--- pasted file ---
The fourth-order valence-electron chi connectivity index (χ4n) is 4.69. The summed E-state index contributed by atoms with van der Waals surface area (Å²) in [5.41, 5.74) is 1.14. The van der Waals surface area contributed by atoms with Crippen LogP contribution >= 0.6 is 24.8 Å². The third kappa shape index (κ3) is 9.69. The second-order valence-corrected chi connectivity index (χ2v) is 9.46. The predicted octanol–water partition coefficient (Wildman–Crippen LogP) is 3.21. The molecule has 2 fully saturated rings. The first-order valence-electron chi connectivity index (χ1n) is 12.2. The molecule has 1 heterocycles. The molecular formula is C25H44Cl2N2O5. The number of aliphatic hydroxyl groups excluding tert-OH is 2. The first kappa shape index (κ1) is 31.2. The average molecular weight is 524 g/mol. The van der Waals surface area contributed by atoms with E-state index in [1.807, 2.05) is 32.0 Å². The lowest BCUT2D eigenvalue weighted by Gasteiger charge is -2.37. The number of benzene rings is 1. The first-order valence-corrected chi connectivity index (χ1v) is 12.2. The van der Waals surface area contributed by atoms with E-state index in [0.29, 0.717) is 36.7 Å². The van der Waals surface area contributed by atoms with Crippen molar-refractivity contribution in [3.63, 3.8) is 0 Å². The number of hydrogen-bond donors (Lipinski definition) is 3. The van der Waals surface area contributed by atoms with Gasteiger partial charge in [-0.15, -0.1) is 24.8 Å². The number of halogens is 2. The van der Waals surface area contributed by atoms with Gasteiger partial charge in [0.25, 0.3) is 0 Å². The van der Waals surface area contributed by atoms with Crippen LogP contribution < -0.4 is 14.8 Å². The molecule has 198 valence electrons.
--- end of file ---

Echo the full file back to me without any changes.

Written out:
The fourth-order valence-electron chi connectivity index (χ4n) is 4.69. The summed E-state index contributed by atoms with van der Waals surface area (Å²) in [5.41, 5.74) is 1.14. The van der Waals surface area contributed by atoms with Crippen LogP contribution >= 0.6 is 24.8 Å². The third kappa shape index (κ3) is 9.69. The second-order valence-corrected chi connectivity index (χ2v) is 9.46. The predicted octanol–water partition coefficient (Wildman–Crippen LogP) is 3.21. The molecule has 2 fully saturated rings. The first-order valence-electron chi connectivity index (χ1n) is 12.2. The molecule has 1 heterocycles. The molecular formula is C25H44Cl2N2O5. The number of aliphatic hydroxyl groups excluding tert-OH is 2. The first kappa shape index (κ1) is 31.2. The average molecular weight is 524 g/mol. The van der Waals surface area contributed by atoms with E-state index in [1.807, 2.05) is 32.0 Å². The lowest BCUT2D eigenvalue weighted by Gasteiger charge is -2.37. The number of benzene rings is 1. The first-order valence-corrected chi connectivity index (χ1v) is 12.2. The van der Waals surface area contributed by atoms with E-state index in [0.29, 0.717) is 36.7 Å². The van der Waals surface area contributed by atoms with Crippen molar-refractivity contribution in [3.63, 3.8) is 0 Å². The number of hydrogen-bond donors (Lipinski definition) is 3. The van der Waals surface area contributed by atoms with Gasteiger partial charge in [-0.15, -0.1) is 24.8 Å². The number of halogens is 2. The van der Waals surface area contributed by atoms with Gasteiger partial charge in [0.25, 0.3) is 0 Å². The van der Waals surface area contributed by atoms with Crippen LogP contribution < -0.4 is 14.8 Å². The molecule has 198 valence electrons.